The US Department of Justice (DOJ) is to allow Bayer’s a $62.5 billion deal to acquire Monsanto, according to Dow Jones sources. The acquisition was held up by lack of agreement, but the DOJ decision brings agreement in principle after a meeting between Bayer CEO Werner Bauman, Monsanto CEO Hugh Grant, and DOJ officials. The two companies pledged to sell further assets in order to win government approval.
Defending US farmers
Bayer had won EU antitrust approval on March 21 for the deal, conditional on the divestiture of an extensive remedy package, which addresses the parties' overlaps in seeds, pesticides and digital agriculture. However, US officials subsequently expressed concern that a combination would disadvantage American farmers. The use of genetically modified seeds by US farmers would leave them unable to compete with their European counterparts, where use of genetically modified seeds is banned. Bayer will divest business assets related to seed treatment, as well as give up ownership of parts of its digital agriculture business.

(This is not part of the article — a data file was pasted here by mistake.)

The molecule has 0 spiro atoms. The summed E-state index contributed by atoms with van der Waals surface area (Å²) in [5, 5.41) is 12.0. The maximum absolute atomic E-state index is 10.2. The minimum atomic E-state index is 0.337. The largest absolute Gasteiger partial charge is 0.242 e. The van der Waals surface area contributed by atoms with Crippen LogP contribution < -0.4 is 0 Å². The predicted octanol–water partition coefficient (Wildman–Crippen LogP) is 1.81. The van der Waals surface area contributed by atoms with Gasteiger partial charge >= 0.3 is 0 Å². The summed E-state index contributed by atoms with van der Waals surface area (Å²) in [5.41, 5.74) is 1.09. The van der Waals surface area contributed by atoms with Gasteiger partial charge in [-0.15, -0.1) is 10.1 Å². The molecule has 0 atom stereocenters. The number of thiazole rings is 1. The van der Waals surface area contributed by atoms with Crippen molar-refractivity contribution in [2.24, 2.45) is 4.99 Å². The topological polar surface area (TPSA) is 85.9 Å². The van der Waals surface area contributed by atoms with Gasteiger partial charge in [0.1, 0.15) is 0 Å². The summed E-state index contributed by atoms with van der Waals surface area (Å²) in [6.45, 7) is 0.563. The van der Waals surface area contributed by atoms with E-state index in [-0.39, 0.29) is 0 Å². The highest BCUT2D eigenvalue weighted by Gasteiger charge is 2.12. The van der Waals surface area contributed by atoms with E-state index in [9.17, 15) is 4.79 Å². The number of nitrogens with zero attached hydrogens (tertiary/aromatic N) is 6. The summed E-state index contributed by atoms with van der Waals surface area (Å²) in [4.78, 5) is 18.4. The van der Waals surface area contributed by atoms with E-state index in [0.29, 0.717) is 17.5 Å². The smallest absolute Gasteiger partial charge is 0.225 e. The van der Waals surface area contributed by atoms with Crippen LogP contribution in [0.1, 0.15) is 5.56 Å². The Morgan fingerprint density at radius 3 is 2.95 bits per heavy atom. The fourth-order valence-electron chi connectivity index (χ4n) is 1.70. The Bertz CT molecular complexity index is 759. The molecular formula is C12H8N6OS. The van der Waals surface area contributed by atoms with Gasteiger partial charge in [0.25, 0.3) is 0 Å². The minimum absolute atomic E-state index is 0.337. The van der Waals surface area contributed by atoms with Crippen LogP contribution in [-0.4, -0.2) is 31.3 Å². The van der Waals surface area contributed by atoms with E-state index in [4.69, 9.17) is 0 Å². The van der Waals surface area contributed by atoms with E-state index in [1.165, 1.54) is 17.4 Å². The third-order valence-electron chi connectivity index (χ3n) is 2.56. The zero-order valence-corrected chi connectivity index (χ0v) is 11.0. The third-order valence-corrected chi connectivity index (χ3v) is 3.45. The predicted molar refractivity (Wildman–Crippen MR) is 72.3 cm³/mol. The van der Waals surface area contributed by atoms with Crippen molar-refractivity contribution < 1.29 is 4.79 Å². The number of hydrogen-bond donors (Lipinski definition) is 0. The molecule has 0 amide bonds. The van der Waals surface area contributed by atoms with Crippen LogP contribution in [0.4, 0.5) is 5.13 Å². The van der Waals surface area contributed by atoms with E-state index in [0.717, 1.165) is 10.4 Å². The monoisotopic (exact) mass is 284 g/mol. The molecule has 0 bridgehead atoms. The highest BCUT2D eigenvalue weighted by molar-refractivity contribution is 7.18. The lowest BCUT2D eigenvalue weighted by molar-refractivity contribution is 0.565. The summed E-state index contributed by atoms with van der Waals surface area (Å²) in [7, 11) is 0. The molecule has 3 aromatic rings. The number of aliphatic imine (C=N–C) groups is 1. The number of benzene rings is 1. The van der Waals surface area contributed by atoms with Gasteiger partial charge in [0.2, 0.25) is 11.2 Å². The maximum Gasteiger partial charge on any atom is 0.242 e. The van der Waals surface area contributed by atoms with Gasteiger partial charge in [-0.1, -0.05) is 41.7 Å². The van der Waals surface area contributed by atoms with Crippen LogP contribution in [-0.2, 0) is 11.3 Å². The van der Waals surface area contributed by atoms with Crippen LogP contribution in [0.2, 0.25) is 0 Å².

Weak farm economy
The deal will create a company with a share of more than a quarter of the world’s seed and pesticides market. A weakening global farm economy has led to consolidation among the major players, bringing protests from environmental and farming groups. Bayer has declined comment on the report, but Dow Jones reports a statement that Bayer anticipated closing the Monsanto purchase in the second quarter.